• Mạcc Anhh: Galaxies are not evenly distributed throughout the universe. A few are found alone, but almost all are grouped in formations termed galactic clusters. These formations should not be confused with stellar clusters, globular clusters of stars that exist within a galaxy. The size of galactic clusters varies enormously, with some clusters containing only a dozen or so members and others containing as many as 10,000. Moreover, galactic clusters themselves are part of larger clusters of clusters, termed superclusters. It is surmised that even clusters of superclusters are possible. Our galaxy, the Milky Way, is part of a galactic cluster called the Local Group, which has twenty members and is typical in terms of the types of galaxies it contains. There are three large spiral galaxies: Andromeda, the largest galaxy in the group; the Milky Way, the second-largest galaxy; and the Trianglum Spiral, the third largest. There are also four medium-sized spiral galaxies, including the Large Cloud of Magellan and the Small Cloud of Magellan. There are four regular elliptical galaxies; the remainders are dwarf ellipticals. Other than our own galaxy, only Andromeda and the Clouds of Magellan can be seen with the naked eye, and the Clouds are visible only from the Southern Hemisphere. In the vicinity of the Local Group are several clusters, each containing around twelve members. The nearest cluster rich in members is the Virgo Cluster, which contains thousands of galaxies of all types. Like most large clusters, it emits X-rays. The Local Group, the small neighboring clusters, and the Virgo Cluster form part of a much larger cluster of clusters – the Local Supercluster. The existence of galactic clusters presented a riddle to scientists for many years – the “missing mass” problem. Clusters are presumably held together by the gravity generated by their members. However, measurements showed that the galaxies did not have enough mass to explain their apparent stability. Why didn’t these clusters disintegrate? It is now thought that galaxies contain great amounts of “dark matter”, which cannot be directly observed but which generates gravitational pull. This matter includes gas, dust, burnt-out stars, and even black holes. 9/27/2016 12:16:52 AM Mạcc Anhh: The development of genetically modified (GM) pants and animals had led to a huge minimal. Opponents that GM-Frankenfoods threat to our well-being, and proponents say that the risks are is say are a shirt these days here is one aspect of the war over GM that is often overlooked. Anyone who wears a cotton crop Cotton is the only major non-food GM crop at present. but others are coming If GM GM cotton plants that is not food has not stomed the most passionate GM ts from objecting. sing a GM on is in field next to fields of non-GM conon, they argue, then how to keep genes from being trans grown a health hazards in food. so rom ield to ticiu. his danger, however, is not as connemne to the public as possible ere is fury GM eotton pesticides. Planting of GM cotton no great over the need for GM Fumers GM cotton seeds produce higher yields, and they do without hairin China, is now has increased fivefold since 1997: three quarter of cotton in America, and over like it because it increases their profits. colors or scents, tougher other options for non-food GM include new vancty of nowers with different another grasses for lawns, and plants designed to soak up pollutants from the soil. The paper industry provides is and a example of potential for GM to help produce better and cheaper products. Paper is made from pulp, and pulp generally made from trees. Researchers in New Zealand and Chile have been working on insect-resistant pines, Japanese firm has combined carrot genes with tree genes to make them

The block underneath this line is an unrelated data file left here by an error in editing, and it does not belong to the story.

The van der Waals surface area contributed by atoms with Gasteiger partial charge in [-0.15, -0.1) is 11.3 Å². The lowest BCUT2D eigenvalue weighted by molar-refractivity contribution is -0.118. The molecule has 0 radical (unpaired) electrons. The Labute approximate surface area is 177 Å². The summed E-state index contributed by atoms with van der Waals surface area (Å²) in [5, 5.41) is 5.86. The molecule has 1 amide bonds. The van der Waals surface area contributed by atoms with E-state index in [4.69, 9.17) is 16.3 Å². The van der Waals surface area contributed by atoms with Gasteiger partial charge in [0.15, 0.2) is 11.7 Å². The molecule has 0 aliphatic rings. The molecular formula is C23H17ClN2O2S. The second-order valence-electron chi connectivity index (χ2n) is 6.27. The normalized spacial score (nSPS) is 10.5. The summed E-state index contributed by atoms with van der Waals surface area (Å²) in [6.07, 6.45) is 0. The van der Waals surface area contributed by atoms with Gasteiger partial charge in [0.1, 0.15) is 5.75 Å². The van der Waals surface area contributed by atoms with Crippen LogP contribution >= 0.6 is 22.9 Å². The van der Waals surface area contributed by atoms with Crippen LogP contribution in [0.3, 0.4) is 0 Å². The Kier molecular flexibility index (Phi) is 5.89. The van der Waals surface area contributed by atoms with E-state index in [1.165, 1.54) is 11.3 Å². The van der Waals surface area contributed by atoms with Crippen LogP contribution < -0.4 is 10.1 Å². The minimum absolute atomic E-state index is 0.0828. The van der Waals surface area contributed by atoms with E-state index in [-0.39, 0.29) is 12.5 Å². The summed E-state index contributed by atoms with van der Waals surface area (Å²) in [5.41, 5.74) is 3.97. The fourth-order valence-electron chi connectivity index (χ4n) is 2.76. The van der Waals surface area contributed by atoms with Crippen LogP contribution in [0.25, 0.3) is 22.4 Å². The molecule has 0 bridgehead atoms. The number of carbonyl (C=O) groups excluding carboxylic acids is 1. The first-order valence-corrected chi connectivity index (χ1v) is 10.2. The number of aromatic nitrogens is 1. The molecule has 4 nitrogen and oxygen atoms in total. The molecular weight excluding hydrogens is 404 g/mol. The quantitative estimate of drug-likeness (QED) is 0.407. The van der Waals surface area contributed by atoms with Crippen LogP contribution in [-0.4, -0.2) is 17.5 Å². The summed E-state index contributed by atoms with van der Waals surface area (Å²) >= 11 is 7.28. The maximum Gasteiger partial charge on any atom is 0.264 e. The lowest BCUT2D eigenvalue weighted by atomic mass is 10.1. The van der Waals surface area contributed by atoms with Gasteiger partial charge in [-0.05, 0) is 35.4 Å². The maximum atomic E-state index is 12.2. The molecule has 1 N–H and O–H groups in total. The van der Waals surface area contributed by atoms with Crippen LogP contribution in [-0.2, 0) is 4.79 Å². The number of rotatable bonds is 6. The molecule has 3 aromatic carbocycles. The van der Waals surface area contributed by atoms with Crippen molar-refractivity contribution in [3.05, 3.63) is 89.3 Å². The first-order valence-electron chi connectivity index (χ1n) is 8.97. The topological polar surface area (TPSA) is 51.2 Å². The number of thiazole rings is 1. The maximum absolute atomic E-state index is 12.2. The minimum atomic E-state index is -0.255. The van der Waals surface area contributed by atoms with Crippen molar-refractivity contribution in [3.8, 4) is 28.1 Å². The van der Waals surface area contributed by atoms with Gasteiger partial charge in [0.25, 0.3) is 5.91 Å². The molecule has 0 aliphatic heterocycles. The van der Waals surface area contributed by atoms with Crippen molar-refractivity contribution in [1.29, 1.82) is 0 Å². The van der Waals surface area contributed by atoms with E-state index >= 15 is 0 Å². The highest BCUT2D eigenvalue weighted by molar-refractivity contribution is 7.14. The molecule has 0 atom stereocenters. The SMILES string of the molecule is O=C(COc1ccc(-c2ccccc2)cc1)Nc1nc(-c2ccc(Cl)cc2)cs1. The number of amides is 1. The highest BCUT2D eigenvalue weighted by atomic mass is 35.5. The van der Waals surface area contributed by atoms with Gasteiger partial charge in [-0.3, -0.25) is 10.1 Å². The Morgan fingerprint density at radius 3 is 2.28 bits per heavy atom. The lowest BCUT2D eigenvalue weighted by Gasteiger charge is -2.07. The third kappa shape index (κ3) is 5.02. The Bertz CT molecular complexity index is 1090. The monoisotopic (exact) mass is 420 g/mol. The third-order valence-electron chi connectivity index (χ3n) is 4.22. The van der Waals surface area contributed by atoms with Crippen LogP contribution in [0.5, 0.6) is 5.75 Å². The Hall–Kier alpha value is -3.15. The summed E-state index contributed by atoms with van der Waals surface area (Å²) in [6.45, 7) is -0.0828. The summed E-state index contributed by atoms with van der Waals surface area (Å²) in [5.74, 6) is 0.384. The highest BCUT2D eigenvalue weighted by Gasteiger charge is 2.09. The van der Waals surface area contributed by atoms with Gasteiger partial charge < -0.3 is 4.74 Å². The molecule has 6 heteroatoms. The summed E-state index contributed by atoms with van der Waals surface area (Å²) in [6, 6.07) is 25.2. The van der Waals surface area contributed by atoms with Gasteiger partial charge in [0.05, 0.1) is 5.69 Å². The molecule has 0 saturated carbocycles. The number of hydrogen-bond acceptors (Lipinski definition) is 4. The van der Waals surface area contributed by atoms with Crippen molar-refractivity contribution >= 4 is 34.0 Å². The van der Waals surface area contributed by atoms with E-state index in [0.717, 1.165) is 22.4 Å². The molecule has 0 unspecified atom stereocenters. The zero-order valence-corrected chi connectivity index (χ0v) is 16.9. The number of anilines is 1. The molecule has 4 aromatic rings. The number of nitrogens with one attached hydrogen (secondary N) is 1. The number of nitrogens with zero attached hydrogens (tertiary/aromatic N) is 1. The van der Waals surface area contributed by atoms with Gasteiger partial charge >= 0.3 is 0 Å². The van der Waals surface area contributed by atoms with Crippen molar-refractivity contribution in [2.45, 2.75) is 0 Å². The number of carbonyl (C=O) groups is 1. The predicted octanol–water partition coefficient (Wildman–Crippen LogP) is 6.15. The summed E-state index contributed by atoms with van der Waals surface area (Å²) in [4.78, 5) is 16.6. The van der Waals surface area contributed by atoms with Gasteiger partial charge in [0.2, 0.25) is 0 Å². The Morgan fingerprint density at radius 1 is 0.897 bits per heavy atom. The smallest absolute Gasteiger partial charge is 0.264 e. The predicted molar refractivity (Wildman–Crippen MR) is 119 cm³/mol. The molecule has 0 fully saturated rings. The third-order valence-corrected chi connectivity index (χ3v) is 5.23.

• Mạcc Anhh: Bé's Ngốc'ss: â 9/26/2016 11:54:45 PM Bé's Ngốc'ss: a 9/26/2016 11:54:45 PM Bé's Ngốc'ss: a 9/26/2016 11:54:45 PM Bé's Ngốc'ss: a 9/26/2016 11:54:45 PM Bé's Ngốc'ss: a 9/26/2016 11:54:46 PM Bé's Ngốc'ss: a 9/26/2016 11:54:46 PM Bé's Ngốc'ss: a 9/26/2016 11:54:46 PM Bé's Ngốc'ss: a 9/26/2016 11:54:46 PM Bé's Ngốc'ss: a 9/26/2016 11:54:46 PM Bé's Ngốc'ss: a 9/26/2016 11:54:46 PM Bé's Ngốc'ss: a 9/26/2016 11:54:47 PM Bé's Ngốc'ss: a 9/26/2016 11:54:47 PM Bé's Ngốc'ss: a 9/26/2016 11:54:47 PM Bé's Ngốc'ss: a 9/26/2016 11:54:47 PM Bé's Ngốc'ss: a 9/26/2016 11:54:48 PM Bé's Ngốc'ss: a 9/26/2016 11:54:48 PM Bé's Ngốc'ss: a 9/26/2016 11:54:48 PM Bé's Ngốc'ss: a 9/26/2016 11:54:48 PM Bé's Ngốc'ss: a 9/26/2016 11:54:48 PM Bé's Ngốc'ss: a 9/26/2016 11:54:49 PM Bé's Ngốc'ss: a 9/26/2016 11:54:49 PM Bé's Ngốc'ss: a 9/26/2016 11:54:49 PM Bé's Ngốc'ss: a 9/26/2016 11:54:49 PM Bé's Ngốc'ss: a 9/26/2016 11:54:50 PM Bé's Ngốc'ss: a 9/26/2016 11:54:50 PM Bé's Ngốc'ss: a 9/26/2016 11:54:50 PM Bé's Ngốc'ss: a 9/26/2016 11:54:50 PM Bé's Ngốc'ss: a 9/26/2016 11:54:50 PM Bé's Ngốc'ss: a 9/26/2016 11:54:51 PM Bé's Ngốc'ss: a 9/26/2016 11:54:51 PM Bé's Ngốc'ss: a 9/26/2016 11:54:51 PM Bé's Ngốc'ss: â 9/26/2016 11:54:51 PM Bé's Ngốc'ss: a 9/26/2016 11:54:51 PM Bé's Ngốc'ss: â 9/26/2016 11:54:52 PM Bé's Ngốc'ss: a 9/26/2016 11:54:52 PM Bé's Ngốc'ss: a 9/26/2016 11:54:52 PM Bé's Ngốc'ss: a 9/26/2016 11:54:53 PM Bé's Ngốc'ss: a 9/26/2016 11:54:53 PM Bé's Ngốc'ss: â 9/26/2016 11:54:53 PM Bé's Ngốc'ss: â 9/26/2016 11:54:54 PM Bé's Ngốc'ss: a 9/26/2016 11:54:54 PM Bé's Ngốc'ss: a 9/26/2016 11:54:54 PM Bé's Ngốc'ss: a 9/26/2016 11:54:54 PM Bé's Ngốc'ss: a 9/26/2016 11:54:54 PM Bé's Ngốc'ss: a 9/26/2016 11:54:55 PM Bé's Ngốc'ss: a 9/26/2016 11:54:55 PM Bé's Ngốc'ss: a 9/26/2016 11:54:55 PM Bé's Ngốc'ss: a 9/26/2016 11:54:55 PM Bé's Ngốc'ss: a 9/26/2016 11:54:56 PM Bé's Ngốc'ss: a 9/26/2016 11:54:56 PM Bé's Ngốc'ss: a 9/26/2016 11:54:56 PM Bé's Ngốc'ss: a 9/26/2016 11:54:56 PM Bé's Ngốc'ss: a 9/26/2016 11:54:57 PM ๖ۣۜღBossღ๖ۣۜ๖ۣۜ: wave 9/26/2016 11:55:43 PM Bé's Ngốc'ss: mà 9/26/2016 11:56:19 PM Bé's Ngốc'ss: ông lấy lại đk nik òi à 9/26/2016 11:56:26 PM .: laughing 9/26/2016 11:58:18 PM Mạcc Anhh: good morning, everybody big_grin : )) 9/27/2016 12:13:10 AM Mạcc Anhh: Galaxies are not evenly distributed throughout the universe. A few are found alone, but almost all are grouped in formations termed galactic clusters. These formations should not be confused with stellar clusters, globular clusters of stars that exist within a galaxy. The size of galactic clusters varies enormously, with some clusters containing only a dozen or so members and others containing as many as 10,000. Moreover, galactic clusters themselves are part of larger clusters of clusters, termed superclusters. It is surmised that even clusters of superclusters are possible. Our galaxy, the Milky Way, is part of a galactic cluster called the Local Group, which has twenty members and is typic
• zzz02042001: 9/27/2016 8:20:52 AM